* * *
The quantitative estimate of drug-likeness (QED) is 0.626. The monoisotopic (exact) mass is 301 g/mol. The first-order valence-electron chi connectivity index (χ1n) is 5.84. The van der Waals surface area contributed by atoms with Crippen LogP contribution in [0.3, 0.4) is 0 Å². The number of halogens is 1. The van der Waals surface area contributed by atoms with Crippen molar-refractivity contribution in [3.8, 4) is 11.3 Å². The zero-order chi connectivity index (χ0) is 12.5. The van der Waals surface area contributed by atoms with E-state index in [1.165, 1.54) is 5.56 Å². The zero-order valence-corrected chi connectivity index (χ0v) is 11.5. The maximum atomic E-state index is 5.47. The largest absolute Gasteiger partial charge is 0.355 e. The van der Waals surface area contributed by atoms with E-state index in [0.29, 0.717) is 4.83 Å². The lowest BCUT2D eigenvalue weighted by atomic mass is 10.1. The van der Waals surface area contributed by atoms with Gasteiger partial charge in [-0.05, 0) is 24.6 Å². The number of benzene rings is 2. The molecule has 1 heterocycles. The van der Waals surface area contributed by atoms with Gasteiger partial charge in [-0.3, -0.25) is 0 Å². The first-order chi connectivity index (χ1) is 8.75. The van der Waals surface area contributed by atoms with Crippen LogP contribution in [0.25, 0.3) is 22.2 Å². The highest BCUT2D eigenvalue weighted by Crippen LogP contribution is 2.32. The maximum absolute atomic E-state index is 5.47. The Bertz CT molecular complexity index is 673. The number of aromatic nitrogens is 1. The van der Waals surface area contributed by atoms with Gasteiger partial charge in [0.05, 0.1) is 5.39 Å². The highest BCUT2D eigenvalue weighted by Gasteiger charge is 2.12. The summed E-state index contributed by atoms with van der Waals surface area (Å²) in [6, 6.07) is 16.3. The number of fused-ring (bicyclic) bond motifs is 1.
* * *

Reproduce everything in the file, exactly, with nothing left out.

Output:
The quantitative estimate of drug-likeness (QED) is 0.626. The monoisotopic (exact) mass is 301 g/mol. The first-order valence-electron chi connectivity index (χ1n) is 5.84. The van der Waals surface area contributed by atoms with Crippen LogP contribution in [0.3, 0.4) is 0 Å². The number of halogens is 1. The van der Waals surface area contributed by atoms with Crippen molar-refractivity contribution in [3.8, 4) is 11.3 Å². The zero-order chi connectivity index (χ0) is 12.5. The van der Waals surface area contributed by atoms with E-state index in [1.165, 1.54) is 5.56 Å². The zero-order valence-corrected chi connectivity index (χ0v) is 11.5. The maximum atomic E-state index is 5.47. The largest absolute Gasteiger partial charge is 0.355 e. The van der Waals surface area contributed by atoms with E-state index in [0.29, 0.717) is 4.83 Å². The lowest BCUT2D eigenvalue weighted by atomic mass is 10.1. The van der Waals surface area contributed by atoms with Gasteiger partial charge in [-0.05, 0) is 24.6 Å². The number of benzene rings is 2. The molecule has 1 heterocycles. The van der Waals surface area contributed by atoms with Gasteiger partial charge in [-0.3, -0.25) is 0 Å². The first-order chi connectivity index (χ1) is 8.75. The van der Waals surface area contributed by atoms with Crippen LogP contribution in [0.25, 0.3) is 22.2 Å². The highest BCUT2D eigenvalue weighted by Crippen LogP contribution is 2.32. The maximum absolute atomic E-state index is 5.47. The Bertz CT molecular complexity index is 673. The number of aromatic nitrogens is 1. The van der Waals surface area contributed by atoms with Gasteiger partial charge in [0.05, 0.1) is 5.39 Å². The highest BCUT2D eigenvalue weighted by Gasteiger charge is 2.12. The summed E-state index contributed by atoms with van der Waals surface area (Å²) in [6, 6.07) is 16.3. The number of fused-ring (bicyclic) bond motifs is 1.